• Focus on the strategic, and not the tactical. Startups are often strapped for resources, including people.  Get agreement on what matters most in the marketing organization, develop a strategic plan, and work to meet that plan over time.  I see lots of startups that treat the marketing function as tactical order takers – developing account-specific content or other low-level marketing content that doesn’t have as much value as instituting and working against a long-term strategic marketing plan.


  • Know your user and customer well. In order to market effectively, marketers have to have a seat at the table when talking to customers and prospects. And that’s not just sales calls – but events, workshops, consulting days, win/loss interviews, and other marketing activities.  It can’t just be leadership and sales, but marketers as well. Understanding the voice of the customer sounds trite, but it’s very important when developing a message that resonates.


Trujay: In your opinion, is it necessary to use a Customer Relationship Management (CRM) system to achieve both business and personal goals? 


Jonathan: I think they are critical for business success – knowing how and when to engage with your customers and in what context over what marketing channel.  Managing customer relationships – understanding propensities, and preferences, and other data variables is vital to business success and growing your customer base. From a personal perspective, I don’t think it as important what software solutions you use, but how you leverage technology to achieve your ends goals and build your personal and professional brand.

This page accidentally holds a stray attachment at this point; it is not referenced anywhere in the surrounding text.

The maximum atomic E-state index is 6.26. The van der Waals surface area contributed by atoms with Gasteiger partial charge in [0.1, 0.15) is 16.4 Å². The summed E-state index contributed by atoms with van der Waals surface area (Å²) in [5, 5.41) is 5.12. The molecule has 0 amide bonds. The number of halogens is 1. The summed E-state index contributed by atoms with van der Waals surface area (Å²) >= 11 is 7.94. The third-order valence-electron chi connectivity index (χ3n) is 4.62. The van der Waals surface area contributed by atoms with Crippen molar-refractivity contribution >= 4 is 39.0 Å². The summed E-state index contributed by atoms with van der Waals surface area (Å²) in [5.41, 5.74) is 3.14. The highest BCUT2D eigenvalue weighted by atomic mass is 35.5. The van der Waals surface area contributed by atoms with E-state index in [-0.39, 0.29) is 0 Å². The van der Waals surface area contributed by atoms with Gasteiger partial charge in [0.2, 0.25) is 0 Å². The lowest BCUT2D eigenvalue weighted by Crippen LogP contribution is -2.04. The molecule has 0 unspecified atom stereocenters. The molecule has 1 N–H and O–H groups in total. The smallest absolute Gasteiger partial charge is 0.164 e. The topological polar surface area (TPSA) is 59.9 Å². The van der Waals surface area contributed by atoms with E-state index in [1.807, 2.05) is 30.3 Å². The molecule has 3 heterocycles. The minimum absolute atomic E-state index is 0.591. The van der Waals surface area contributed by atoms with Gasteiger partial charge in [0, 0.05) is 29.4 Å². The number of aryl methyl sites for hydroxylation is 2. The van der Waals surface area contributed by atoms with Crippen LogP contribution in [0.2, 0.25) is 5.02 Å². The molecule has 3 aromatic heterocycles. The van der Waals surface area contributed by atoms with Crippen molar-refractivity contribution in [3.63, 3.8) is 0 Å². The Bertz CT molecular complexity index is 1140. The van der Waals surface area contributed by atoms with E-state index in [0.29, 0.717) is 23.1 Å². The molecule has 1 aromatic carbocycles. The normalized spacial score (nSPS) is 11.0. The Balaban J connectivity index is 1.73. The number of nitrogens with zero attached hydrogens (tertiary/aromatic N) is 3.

Trujay: What other platforms would you recommend for a marketing agency or freelancer, if any?


Jonathan: Back in 2017, I wrote an article here on this very topic – and included systems like Customer Relationship Management, Campaign Management, and Marketing Automation, Email Service Providers, Content Management Systems, and Digital Asset Management Repositories, Social Listening, and Monitoring Platforms – and others.


Since then solutions that have entered the fray include Customer Data Platforms, Open Source Analytical Modeling Technologies like Python, Data Management Platforms, and Demand Side Platforms.  


All of these solutions work best when organizations take a “hybrid” approach to marketing – which I outline here.


From a marketing agency or freelance perspective, this often only involves 1-10 people working together.  For their needs, smaller cloud-based SaaS programs should work just fine.